Monday, June 30, 2008

Mama Bear

I think I've had my first Mama Bear instincts this week. This post will probably be very rambling, so be warned! =)

It started last week with some google alerts and yahoo group posts termed "Embryo Adoption." The links and discussions took me to various places around the web, where various discussions about embryos and their placement were taking place. But in all of the cases, what was being discussed was embryo donation or worse, embryo sale! It made me so frustrated. It made me realize how protective I am over true Embryo Adoption and our little babies.

It made me angry that they were lumped in to the same category as black market body parts for sale, and anonymous bank donations. We made the choice to do an actual adoption and make the sacrifices required therein, because of our love for our children and our desire to do right by them. In our world view, this way was the only way to go. I understand that others make different choices, but it should be discussed and named differently because it is different.

I am part of a self-enrolled blog roll of IF women. I had been categorized as "Donor Egg/Sperm/Embryo." I wrote to the list owner and asked to be moved to the Adoption roll and she wouldn't place me there. But in every functional sense, this IS an adoption. I won't apologize for or downplay that.

Now both of these things are pretty minor. But I feel like it takes away from the honor we're trying to give our children when we're lumped in to some anonymous process. I want our children to know that they were wanted and loved and sacrificed for before we ever knew them. I want the dignity of this process protected by refusing to mingle it with anonymous donation and with people who sell their children, both of whom I've seen claim the same term of "adoption." I want to insist that they call their processes by their own names. Better--I wish that this was the only way to transfer embryos but I digress.

Then I finally got up the nerve to listen to my Pastor's Mother's Day Message. I'm so glad I didn't stay in the service that day. His message was on Moses. He came to a point in the message where he said that because of Moses' first 5 years with his birth mother, he knew he was a Hebrew. He praised Moses' mother for risking her life to keep Moses safe.

Then he said "Moms, we just stand in awe of you, what God has done and is doing in you and through you for the purpose of giving children a powerful powerful excellent foundation in their life."

Then he transitioned to a story about his own daughter, pregnant with twins and he related this: (transcribed word for word)

"[Daughter's name] there's nobody else in the world, no one in the world, who can do what you have been called to do. No one else in the world can take these babies and give them what you're giving them. And that's true of every mother, every mother who conceives a child--there's no one else the world who can replace you in that process."

That really hit me. I love my pastor dearly. I know him to be a sincere, godly man who has expressed his support for what we're doing. But I almost felt like his words betrayed a certain bias and it struck me that the bias is probably fairly common and our children will probably encounter that their whole lives. And it made me mad for them.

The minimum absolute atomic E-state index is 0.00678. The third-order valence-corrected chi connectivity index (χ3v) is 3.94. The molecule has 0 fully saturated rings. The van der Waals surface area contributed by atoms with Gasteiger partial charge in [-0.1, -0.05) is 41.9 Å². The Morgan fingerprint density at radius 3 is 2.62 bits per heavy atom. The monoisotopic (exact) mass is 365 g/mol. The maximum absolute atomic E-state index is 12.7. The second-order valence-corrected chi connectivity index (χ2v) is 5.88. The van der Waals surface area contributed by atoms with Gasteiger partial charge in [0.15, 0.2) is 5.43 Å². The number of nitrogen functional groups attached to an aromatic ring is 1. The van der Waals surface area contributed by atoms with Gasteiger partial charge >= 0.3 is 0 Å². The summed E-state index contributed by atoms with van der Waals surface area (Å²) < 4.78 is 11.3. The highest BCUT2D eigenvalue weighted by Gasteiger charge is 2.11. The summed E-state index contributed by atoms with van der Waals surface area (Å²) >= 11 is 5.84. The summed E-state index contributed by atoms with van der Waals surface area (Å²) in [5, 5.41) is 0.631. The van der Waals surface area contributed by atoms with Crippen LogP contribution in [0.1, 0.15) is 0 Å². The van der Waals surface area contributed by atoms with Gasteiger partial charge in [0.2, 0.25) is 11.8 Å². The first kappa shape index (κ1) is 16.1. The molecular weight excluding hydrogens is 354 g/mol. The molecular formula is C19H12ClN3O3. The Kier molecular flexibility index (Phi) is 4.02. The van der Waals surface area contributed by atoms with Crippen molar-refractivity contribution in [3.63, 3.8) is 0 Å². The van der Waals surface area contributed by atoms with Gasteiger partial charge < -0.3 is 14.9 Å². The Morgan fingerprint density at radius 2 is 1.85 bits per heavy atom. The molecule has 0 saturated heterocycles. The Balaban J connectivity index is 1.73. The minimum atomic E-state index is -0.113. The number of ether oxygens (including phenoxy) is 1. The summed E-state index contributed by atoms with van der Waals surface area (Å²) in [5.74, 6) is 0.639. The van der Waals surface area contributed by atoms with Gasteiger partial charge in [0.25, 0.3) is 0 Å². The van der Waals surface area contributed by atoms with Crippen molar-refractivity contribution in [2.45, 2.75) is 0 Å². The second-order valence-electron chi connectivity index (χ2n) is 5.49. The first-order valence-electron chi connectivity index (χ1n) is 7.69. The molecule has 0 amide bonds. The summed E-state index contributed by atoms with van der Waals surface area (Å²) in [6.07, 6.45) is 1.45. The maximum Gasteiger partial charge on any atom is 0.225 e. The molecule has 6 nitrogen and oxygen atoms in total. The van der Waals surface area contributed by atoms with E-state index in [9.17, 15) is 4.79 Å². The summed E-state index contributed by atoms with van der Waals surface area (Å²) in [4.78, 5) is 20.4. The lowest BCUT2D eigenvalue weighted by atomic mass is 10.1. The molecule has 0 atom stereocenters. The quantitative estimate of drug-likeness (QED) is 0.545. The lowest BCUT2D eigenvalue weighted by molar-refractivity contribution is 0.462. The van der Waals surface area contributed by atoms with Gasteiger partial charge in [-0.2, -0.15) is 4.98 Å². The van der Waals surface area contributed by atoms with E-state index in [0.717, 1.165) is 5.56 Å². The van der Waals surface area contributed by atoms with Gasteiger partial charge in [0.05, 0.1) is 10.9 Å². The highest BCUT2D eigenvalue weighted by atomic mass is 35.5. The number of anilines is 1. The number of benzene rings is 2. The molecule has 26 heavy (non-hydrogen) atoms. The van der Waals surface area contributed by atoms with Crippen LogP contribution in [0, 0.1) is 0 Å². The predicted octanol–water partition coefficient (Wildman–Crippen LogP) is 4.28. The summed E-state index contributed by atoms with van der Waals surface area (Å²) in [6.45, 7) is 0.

True. I am not involved in the children's conception. So in the very technical sense, I cannot be that person. But I will be their mother. DH will be their father. We will be the ones who provide that "powerful powerful excellent foundation in their life." Meaning no disrespect to genetic and birth parents everywhere, we will be the ones they spend their days with, who tuck them in to bed at night, who take them to school and soccer practice, who provide those "first 5 years" (and more!) and who teach them the ways of the Lord. The same can be said of adoptive families everywhere. I don't really see what biology has to do with any of the true elements of parenting. To be clear-I don't trivialize the roll of birth or genetic parents at all. But I do wish that ours wasn't minimized simply because we lack a certain biological component and it's my fear that general populous bias DOES participate in that, at least subconsciously.

The mama-bear in me was animated as I pictured people pitying our children. Thinking they missed out on something. Thinking they have a second-best existence and second-best parents, and that they are our second-best children. I want to scream that we're doing everything we can to give them the best of everything! And they should feel loved because of that-not ashamed or as though or offerings were mere concessions to make up for shortcomings of biology. I never want them to feel like they're missing out on something. I want everything for them and I want them to KNOW that we want everything for them.

Thoughts like these always make me try to remember what I though in my pre-adoption days. I honestly can't remember (another testament to God--He has filled our hearts so full of this that it's hard to remember a time when they weren't), but it does make me want to get inside people's heads and learn what they're really thinking. It impassions me for adoption advocacy. And that's good, I think.

Speaking of (how's that for a transition?), I really want to become more active in infertility, adoption and embryo adoption awareness and advocacy. I'd love to read and speak, presuming of course that anyone wanted to hear what I have to say. But I don't really know where to start. Am I totally out in left field with this idea? It's a little nerve wracking and feels a little egotistical to think that what you have to say is novel and important enough that others should listen. And it's not even that I think that about me. I just know that I have a heart for these issues and I want, for the issues' sakes, to see their messages furthered and I think that I am willing to do it and at least have a modest talent for it. Any thoughts?